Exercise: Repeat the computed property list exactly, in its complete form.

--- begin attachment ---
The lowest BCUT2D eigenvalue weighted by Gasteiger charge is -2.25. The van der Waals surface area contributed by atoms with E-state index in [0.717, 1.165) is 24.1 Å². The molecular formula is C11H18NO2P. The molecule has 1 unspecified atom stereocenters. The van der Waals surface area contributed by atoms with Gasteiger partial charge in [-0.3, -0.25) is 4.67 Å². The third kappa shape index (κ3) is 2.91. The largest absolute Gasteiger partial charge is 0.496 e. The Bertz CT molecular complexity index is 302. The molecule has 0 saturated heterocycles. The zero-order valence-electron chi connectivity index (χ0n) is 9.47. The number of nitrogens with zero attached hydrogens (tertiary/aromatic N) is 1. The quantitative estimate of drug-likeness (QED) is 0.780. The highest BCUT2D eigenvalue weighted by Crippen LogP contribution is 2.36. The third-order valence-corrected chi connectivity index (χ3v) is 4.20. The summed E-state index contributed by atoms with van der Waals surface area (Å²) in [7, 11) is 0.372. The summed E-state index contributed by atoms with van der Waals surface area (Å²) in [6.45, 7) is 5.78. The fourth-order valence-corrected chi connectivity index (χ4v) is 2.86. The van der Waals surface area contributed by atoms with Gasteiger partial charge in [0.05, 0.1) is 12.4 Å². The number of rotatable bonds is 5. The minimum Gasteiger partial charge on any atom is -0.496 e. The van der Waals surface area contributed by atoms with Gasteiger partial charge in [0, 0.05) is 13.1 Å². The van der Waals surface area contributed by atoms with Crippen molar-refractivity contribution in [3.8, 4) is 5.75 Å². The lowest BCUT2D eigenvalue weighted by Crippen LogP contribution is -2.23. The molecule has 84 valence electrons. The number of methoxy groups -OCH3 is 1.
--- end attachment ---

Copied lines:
The lowest BCUT2D eigenvalue weighted by Gasteiger charge is -2.25. The van der Waals surface area contributed by atoms with E-state index in [0.717, 1.165) is 24.1 Å². The molecular formula is C11H18NO2P. The molecule has 1 unspecified atom stereocenters. The van der Waals surface area contributed by atoms with Gasteiger partial charge in [-0.3, -0.25) is 4.67 Å². The third kappa shape index (κ3) is 2.91. The largest absolute Gasteiger partial charge is 0.496 e. The Bertz CT molecular complexity index is 302. The molecule has 0 saturated heterocycles. The zero-order valence-electron chi connectivity index (χ0n) is 9.47. The number of nitrogens with zero attached hydrogens (tertiary/aromatic N) is 1. The quantitative estimate of drug-likeness (QED) is 0.780. The highest BCUT2D eigenvalue weighted by Crippen LogP contribution is 2.36. The third-order valence-corrected chi connectivity index (χ3v) is 4.20. The summed E-state index contributed by atoms with van der Waals surface area (Å²) in [7, 11) is 0.372. The summed E-state index contributed by atoms with van der Waals surface area (Å²) in [6.45, 7) is 5.78. The fourth-order valence-corrected chi connectivity index (χ4v) is 2.86. The van der Waals surface area contributed by atoms with Gasteiger partial charge in [0.05, 0.1) is 12.4 Å². The number of rotatable bonds is 5. The minimum Gasteiger partial charge on any atom is -0.496 e. The van der Waals surface area contributed by atoms with Gasteiger partial charge in [0, 0.05) is 13.1 Å². The van der Waals surface area contributed by atoms with Crippen molar-refractivity contribution in [3.8, 4) is 5.75 Å². The lowest BCUT2D eigenvalue weighted by Crippen LogP contribution is -2.23. The molecule has 84 valence electrons. The number of methoxy groups -OCH3 is 1.